Sir Andrew Wiles, currently working as a professor of mathematics at the University of Oxford in the UK, has been given the significant Abel Prize for 2016. Abel Prize is a cash prize worth more than US$700,000. Sir Andrew Wiles won this prize by solving a 379-year-old maths problem called Fermat's Last Theorem. Fermat's Last Theorem, formulated by French mathematician Pierrede Fermat in 1637, states: "There are no whole number solutions to the equation xn+yn=zn when n is greater than 2."
Although the theorem can be conveyed in such easy terms, cracking it annoyed mathematicians for over 350 years before Wiles' first proof was provided in 1993. That real solution – took some 200 pages to write down – was the outcome of an extreme period of research lasting over seven years. When Andrew Wiles provided the proof in a sequence of speeches at Cambridge University, a crowd of over 200 scientists in attendance erupted in ovation.
But even that time, Fermat wasn't quite done. A mathematician studying Fermat ' original work detected errors in the solution, necessitating the proof to be reviewed. But Andrew Wiles did it at last.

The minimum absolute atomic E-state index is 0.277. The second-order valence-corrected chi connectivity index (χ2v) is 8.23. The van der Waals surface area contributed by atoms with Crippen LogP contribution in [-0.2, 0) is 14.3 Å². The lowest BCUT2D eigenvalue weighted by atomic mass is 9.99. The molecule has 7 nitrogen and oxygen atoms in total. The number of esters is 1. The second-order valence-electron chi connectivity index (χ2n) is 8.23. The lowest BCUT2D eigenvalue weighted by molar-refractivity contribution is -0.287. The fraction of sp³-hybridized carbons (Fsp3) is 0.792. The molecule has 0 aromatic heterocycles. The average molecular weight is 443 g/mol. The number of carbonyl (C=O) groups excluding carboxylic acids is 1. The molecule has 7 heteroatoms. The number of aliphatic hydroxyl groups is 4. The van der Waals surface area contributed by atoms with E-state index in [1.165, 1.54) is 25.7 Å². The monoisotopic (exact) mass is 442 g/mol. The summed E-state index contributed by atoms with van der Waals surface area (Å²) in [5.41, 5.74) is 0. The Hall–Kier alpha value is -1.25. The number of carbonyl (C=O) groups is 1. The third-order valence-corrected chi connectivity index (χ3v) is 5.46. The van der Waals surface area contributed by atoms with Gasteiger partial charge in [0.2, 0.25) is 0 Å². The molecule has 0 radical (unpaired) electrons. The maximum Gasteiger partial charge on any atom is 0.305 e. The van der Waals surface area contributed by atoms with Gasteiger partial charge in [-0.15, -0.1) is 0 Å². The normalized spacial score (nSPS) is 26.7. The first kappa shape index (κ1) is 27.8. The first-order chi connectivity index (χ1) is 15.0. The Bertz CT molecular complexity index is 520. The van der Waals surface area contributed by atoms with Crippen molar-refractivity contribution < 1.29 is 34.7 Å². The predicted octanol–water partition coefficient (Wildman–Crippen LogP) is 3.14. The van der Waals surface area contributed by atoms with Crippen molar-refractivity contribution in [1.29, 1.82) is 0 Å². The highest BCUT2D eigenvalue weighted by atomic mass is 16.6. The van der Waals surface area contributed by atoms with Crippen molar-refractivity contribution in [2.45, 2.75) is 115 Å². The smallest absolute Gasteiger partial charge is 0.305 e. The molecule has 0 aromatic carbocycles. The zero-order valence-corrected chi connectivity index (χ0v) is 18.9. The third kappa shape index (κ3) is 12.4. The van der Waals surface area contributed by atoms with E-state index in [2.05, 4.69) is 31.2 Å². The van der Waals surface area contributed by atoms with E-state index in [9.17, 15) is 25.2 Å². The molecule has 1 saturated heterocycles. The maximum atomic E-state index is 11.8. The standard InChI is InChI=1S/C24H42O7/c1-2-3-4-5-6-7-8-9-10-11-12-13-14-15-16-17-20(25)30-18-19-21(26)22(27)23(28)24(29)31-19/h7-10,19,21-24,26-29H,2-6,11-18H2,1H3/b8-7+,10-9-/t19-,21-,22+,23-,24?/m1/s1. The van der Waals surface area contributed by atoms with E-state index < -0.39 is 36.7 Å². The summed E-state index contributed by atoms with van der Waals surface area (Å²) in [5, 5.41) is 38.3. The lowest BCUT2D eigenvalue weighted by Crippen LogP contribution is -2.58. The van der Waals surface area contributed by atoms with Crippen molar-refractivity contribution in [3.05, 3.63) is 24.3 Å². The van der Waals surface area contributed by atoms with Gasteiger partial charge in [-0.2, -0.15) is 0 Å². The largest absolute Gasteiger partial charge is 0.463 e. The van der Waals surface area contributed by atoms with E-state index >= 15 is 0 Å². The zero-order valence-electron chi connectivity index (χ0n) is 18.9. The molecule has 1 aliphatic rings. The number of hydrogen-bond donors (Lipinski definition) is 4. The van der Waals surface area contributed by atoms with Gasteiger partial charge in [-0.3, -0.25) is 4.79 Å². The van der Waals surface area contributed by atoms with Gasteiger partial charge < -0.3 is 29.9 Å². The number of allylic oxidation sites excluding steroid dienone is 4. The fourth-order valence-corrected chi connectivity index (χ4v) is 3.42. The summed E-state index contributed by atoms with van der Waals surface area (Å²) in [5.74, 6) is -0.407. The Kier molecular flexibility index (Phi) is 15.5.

Wiles solves this, what others couldn't for hundreds of years, by solving the problem from an unusual angle, uniting elements of three branches of mathematics – modular forms, elliptic curves, and Galois representations – and constructing upon the work of centuries of mathematicians before him. Want to wee Wiles solution in more detail? See here.
Wiles told The Guardian “This problem captivated me. It was the most famous popular problem in mathematics, although I didn't know that at the time. What amazed me was that there were some unsolved problems that someone who was 10 years old could understand and even try. And I tried it throughout my teenage years. When I first went to college I thought I had a proof, but it turned out to be wrong”
As a 10-year-old boy back in the 1960s, Andrew Wiles happened come across a book in his local library called The Last Problem. That’s when his passion about this problem started and he has come a long way now to solve this.